Reverend Warnock addressed the fact that his sermons were being shared by his opposition in a tweet on Tuesday as his campaign claimed his words were taken out of context
Rubio appeared to respond to the controversy on Thursday with his own Bible verse
For his part, Rubio appeared to reply to the controversy on Thursday morning as he tweeted out his own Bible verse.
‘Their own folly leads people astray; in their hearts they rage against the LORD. Proverbs 19:3,’ he wrote.
Wednesday’s tweets simply continued a long-term feud between Rubio and Omar.
In July 2019, Rubio was criticized for called Omar a ‘racist’ after he shared a misleading video of her appearing to claim that Americans ‘should be more fearful of white men’.
‘I am sure the media will now hound every Democrat to denounce this statement as racist. Right?’ he wrote.
However, the video had been deceptively edited removing a key part of Omar’s comment.
Mehdi Hasan, the Al Jazeera host who interviewed Omar in the clip, replied to Rubio calling on him to delete it and apologize.
‘You’re sharing a selectively-edited video from my show @AJUpFront to make @IlhanMN look bad and increase the number of death threats she already gets. Shame on you,’ Hasan said.
The feud continued earlier this month after Rubio claimed that the Republican party needed to rebrand itself as ‘multiethnic, multiracial, working class’.
Omar and Rubio have an ongoing feud after the Florida Senator called her ‘racist’
Omar (far left) won reelection this year, rejoining fellow ‘squad’ members Alexandria Ocasio-Cortez (second left), Rashid Talib (second right) and Ayanna Pressley (far right) on Capitol Hill
Headlines joked that Rubio wished to join The Squad, the nickname given to Omar and her fellow congresswomen Alexandria Ocasio-Cortez, Ayanna Pressley, and Rashida.
The four progressive women of color made a splash as they joined forces following their 2018 election to Congress.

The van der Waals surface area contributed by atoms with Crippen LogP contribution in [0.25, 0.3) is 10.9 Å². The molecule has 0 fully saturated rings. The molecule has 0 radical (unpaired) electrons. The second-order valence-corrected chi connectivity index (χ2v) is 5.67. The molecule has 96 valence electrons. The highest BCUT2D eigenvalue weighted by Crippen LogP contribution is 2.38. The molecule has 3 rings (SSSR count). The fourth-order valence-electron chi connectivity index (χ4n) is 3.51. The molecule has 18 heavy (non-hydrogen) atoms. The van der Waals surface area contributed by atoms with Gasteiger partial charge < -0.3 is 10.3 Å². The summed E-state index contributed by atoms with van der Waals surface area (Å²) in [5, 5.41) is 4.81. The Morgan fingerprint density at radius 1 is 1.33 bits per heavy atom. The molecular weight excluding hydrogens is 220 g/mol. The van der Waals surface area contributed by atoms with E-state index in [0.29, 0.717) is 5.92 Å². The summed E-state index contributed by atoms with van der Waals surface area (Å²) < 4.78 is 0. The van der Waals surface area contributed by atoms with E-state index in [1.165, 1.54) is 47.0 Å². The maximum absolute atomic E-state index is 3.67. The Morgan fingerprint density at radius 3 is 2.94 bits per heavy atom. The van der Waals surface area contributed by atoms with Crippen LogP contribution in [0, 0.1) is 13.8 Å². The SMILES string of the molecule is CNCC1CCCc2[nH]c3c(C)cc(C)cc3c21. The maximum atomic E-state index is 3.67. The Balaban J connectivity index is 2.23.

‘Membership rejected,’ Omar wrote to Twitter in response to the jokes that Rubio may want to join.
Omar also took a hit at Trump this week and accused the president of bullying her and he used personal attacks on her on the campaign trail.
‘He chose to speak about me at every single rally, it didn’t really matter where he was—sometimes multiple times in a day, as he had held his Klan rallies throughout the country,’ she said in an interview with the Washington Post on Monday.
At Trump’s rally in Minnesota on September 30 Trump shared xenophobic comments about Omar and said: ‘Then she tells us how to run our country, can you believe it? How the hell did Minnesota elect her?’
‘What the hell is wrong with you people—right? What the hell happened?’
The rant led his fans to chant ‘Lock her up!’
Also this week, Omar announced that she is cutting ties with her husband’s political consulting firm after winning her bid for reelection, saying she wants to ensure her supporters feel there’s no perceived issue.
Omar married her political consultant, Tim Mynett, in March, sparking scrutiny and a complaint to the Federal Election Commission by a conservative group that alleged campaign funds paid for Mynett’s personal travel.
Campaign finance records showed the firm was paid $2.8million during the 2019-2020 election cycle for services including digital advertising, fundraising consulting and website production.
The FEC has taken no public action on that complaint, and Omar has said payments to Mynett’s firm, E Street Group, were legitimate.